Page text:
of subgrade soils Based on the analysis, at a traffic loading of 10
million ESALs and a subgrade CBR of 8, the anticipated cost per
850m2 of surface area of pavement is about $12,800 relative to
$15,600 for a poorer quality of sub-grade with a CBR value of 4.
This represents an increment of 20% of costs to for the same area
of pavement section.
This analogy directly reflects the variable cost of construction
considering the predominantly adverse soil profile in
heterogeneous terrain of the Niger Delta, which has soil types
ranging between extremes. For locations with CBR’s less than
2, which are typical of the expansive clayey peaty soils of the
swamps and coastal areas, the TRRL  guide outlines the need
for special treatment. As such problematic marine clays/peat
(Chikoko) soils, rated as very poor, with characteristic shrinkage
and swelling potential, abound in the riverine areas, will require
remedial re-engineering measures [2,13,25]. Such reengineering
will imply additional costs for either:
a. Excavation to remove such poor soils to the extent of
prevalence, and replacement with adequate fill materials
b. Compaction and preloading with locally available free
c. Stabilisation in place with chemical additives to achieve
the required minimum strength characteristic for the sub-grade.
Such measures will entail importing good quality laterites
with high CBR from burrow pits, subject to the availability
of source sheds and the haulage distance from these source
locations, often situated in the coastal plain soils of the Upper
Delta, to construction sites in the swamps and along the coast.
Table 4 shows the distances of some riverine and upland locations
in the Niger Delta from Ahoada, via Port Harcourt, situated in the
coastal plain soils of the upland regions, which has estimated
lateritic reserves in excess of 15 million tonnes. The swampy and
coastal regions which are often cut off by lack of existing roads
to transport materials, are suggestive of the prohibitive cost of
replacing such poor soils with suitable materials. The additional
costs of loading of materials at source, spreading and compacting
and backhaul (return of empty vehicle) equally push up the cost of
this subgrade improvement technique.
Road surface water drainage is principally required to drain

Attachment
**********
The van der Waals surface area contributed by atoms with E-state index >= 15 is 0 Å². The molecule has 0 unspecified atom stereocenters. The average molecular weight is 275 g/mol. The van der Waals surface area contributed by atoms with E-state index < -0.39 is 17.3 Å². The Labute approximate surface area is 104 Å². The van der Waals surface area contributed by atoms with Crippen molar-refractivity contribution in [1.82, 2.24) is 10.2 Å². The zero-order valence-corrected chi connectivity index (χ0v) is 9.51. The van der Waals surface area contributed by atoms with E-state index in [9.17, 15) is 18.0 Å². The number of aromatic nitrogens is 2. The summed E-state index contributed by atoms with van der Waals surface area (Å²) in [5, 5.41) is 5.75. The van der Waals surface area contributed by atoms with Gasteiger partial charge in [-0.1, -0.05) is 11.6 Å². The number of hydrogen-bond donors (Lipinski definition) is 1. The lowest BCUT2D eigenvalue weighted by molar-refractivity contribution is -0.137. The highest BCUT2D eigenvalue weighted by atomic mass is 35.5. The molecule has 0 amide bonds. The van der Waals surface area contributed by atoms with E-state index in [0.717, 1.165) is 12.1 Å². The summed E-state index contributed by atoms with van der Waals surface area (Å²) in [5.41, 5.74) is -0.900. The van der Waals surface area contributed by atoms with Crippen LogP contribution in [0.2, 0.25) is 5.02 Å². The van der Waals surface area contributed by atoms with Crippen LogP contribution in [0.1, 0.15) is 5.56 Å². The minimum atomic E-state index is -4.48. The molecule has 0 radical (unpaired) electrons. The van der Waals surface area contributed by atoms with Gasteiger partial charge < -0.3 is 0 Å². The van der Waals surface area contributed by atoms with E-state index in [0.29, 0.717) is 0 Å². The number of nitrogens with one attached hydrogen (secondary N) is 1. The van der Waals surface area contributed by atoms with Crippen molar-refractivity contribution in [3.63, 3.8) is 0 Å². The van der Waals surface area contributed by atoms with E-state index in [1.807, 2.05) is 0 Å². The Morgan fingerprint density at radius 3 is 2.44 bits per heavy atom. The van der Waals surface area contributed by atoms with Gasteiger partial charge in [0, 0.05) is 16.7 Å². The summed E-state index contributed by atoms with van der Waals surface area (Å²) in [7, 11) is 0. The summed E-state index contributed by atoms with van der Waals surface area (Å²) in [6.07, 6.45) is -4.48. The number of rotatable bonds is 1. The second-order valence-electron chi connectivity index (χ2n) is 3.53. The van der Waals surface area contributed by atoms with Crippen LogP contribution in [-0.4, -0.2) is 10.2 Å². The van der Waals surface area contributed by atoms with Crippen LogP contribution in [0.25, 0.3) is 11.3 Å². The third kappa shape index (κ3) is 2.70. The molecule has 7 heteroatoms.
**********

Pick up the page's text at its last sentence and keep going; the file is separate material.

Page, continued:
both the carriageway and the surrounding catchment of the
drain. 10% of the total cost of road construction, is required for
drainage. Drainage construction cost requirement is however
location specific and will to a significant extent be a determined
by the relief and precipitation parameters and ground water
levels at the location.
The relief of the Niger Delta region is that of a broadly flat,
gently steeping topography, from a height ranging from 40m to 8m
above sea level, inland to the coast (Figure 4). Rainfall is typically
high in the Niger Delta, with a progressive increase southward
towards the coastline, due to regular heavy downpours. Ngah
and Youdeowei  reveal annual rainfall isohyet values across
the Niger Delta which also shows a progressive increase seaward
from the inlands (Figure 5). The Nigerian Meteorological services
(NIMET) records reveal very high levels of annual average rainfall
(5000 mm), with a reduction towards the middle Delta, while the
upper Delta experiences the lowest values ranging between 3000
mm to 2000 mm. Table 5 shows the average rainfall amount for
some locations in the Niger Delta.
Weather pattern coupled with relief determine the quantity
of overland flow over the Niger Delta region, which evacuate
via a reticulate network of meandering system: creeks, streams
and rivers, 18 of which discharge directly into the Atlantic
Ocean. Due to the high volume of rainfall, low evaporation and
the predominantly poorly draining fine grained soils, flooding is a major issue in the region with about 50% of the landscape
regularly inundated by floods during the rainy season. Abam 
analysis of rainfall and concurrent evaporation indicate that the
amount of precipitation excess is comparatively large during the
rainy season months (Figure 6). Almost every part of the Niger
Delta is thus under water at one time of the year or another. The
northern part, which is the habitable part, remains dry after the
rains and floods except for the large swamps referred to above.
This is because since the sandy riverbed soils are porous and very
pervious, there is a rapid rise in the ground-water level, a process
which subsequently floods the lowlands.
The depth of ground water table in the Niger delta also
exhibits seasonal variability, in response to rainfall distribution:
7-10m in the uplands and 0-5m along coastal zones. Abam 
however, asserted that in the swamp zones with minimal ground
water depths (0-0.5m), this variability is more closely linked to the
topography. Groundwater recharge in the Niger Delta is primarily
by precipitation. (Figure 7) shows historical data on ground water
levels in response to seasonal precipitation levels.
The effect of ground water conditions ur is very important in
construction works, more so in coastal areas in the Niger Delta
region where the water table is always high all year round. The
nature of the effect of shallow depths of ground water lies in its
interference with other aspects of construction activities on site
which has method related cost implications. The impact of shallow
depths of ground water the usefulness of the Niger Delta soils for
construction, in terms of compaction, was noted by Akpokodije
. This due to its alteration of the geotechnical properties of soils
by causing a high in-situ moisture condition in the soils, which
then exist in a perpetual state of near saturation. The engineering
properties of the soils therefore become considerably weaker with
increasing water content, hence the maxim ‘Water is an enemy to
soils for construction purposes.